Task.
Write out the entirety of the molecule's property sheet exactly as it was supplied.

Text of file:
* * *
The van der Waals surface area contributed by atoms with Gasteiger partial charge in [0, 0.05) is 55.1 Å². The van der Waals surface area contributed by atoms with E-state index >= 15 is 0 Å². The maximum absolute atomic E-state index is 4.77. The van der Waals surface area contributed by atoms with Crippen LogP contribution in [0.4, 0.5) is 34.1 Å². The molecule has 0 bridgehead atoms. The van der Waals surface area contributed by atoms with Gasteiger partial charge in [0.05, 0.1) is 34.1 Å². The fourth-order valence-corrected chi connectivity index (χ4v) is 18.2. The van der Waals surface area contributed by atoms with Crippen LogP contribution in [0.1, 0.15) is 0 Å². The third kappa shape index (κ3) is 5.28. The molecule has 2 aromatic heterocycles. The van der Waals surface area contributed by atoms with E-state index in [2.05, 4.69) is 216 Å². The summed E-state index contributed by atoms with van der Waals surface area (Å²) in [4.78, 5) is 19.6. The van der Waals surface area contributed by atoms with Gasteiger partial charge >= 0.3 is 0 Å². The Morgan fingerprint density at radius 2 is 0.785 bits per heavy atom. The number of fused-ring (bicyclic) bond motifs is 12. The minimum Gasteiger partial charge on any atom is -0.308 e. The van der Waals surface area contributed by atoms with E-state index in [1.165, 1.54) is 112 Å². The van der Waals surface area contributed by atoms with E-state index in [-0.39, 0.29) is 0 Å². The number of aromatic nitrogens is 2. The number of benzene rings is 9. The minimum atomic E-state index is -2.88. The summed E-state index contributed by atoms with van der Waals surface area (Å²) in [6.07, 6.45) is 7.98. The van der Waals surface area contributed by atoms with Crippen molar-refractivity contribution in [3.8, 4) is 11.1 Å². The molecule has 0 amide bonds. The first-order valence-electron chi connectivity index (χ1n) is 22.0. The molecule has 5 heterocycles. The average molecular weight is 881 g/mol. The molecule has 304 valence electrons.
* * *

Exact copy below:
The van der Waals surface area contributed by atoms with Gasteiger partial charge in [0, 0.05) is 55.1 Å². The van der Waals surface area contributed by atoms with E-state index >= 15 is 0 Å². The maximum absolute atomic E-state index is 4.77. The van der Waals surface area contributed by atoms with Crippen LogP contribution in [0.4, 0.5) is 34.1 Å². The molecule has 0 bridgehead atoms. The van der Waals surface area contributed by atoms with Gasteiger partial charge in [0.05, 0.1) is 34.1 Å². The fourth-order valence-corrected chi connectivity index (χ4v) is 18.2. The van der Waals surface area contributed by atoms with Crippen LogP contribution in [0.1, 0.15) is 0 Å². The third kappa shape index (κ3) is 5.28. The molecule has 2 aromatic heterocycles. The van der Waals surface area contributed by atoms with E-state index in [2.05, 4.69) is 216 Å². The summed E-state index contributed by atoms with van der Waals surface area (Å²) in [4.78, 5) is 19.6. The van der Waals surface area contributed by atoms with Gasteiger partial charge >= 0.3 is 0 Å². The Morgan fingerprint density at radius 2 is 0.785 bits per heavy atom. The number of fused-ring (bicyclic) bond motifs is 12. The minimum Gasteiger partial charge on any atom is -0.308 e. The van der Waals surface area contributed by atoms with E-state index in [1.165, 1.54) is 112 Å². The van der Waals surface area contributed by atoms with E-state index in [-0.39, 0.29) is 0 Å². The number of aromatic nitrogens is 2. The number of benzene rings is 9. The minimum atomic E-state index is -2.88. The summed E-state index contributed by atoms with van der Waals surface area (Å²) in [6.07, 6.45) is 7.98. The van der Waals surface area contributed by atoms with Crippen molar-refractivity contribution in [3.8, 4) is 11.1 Å². The molecule has 0 amide bonds. The first-order valence-electron chi connectivity index (χ1n) is 22.0. The molecule has 5 heterocycles. The average molecular weight is 881 g/mol. The molecule has 304 valence electrons.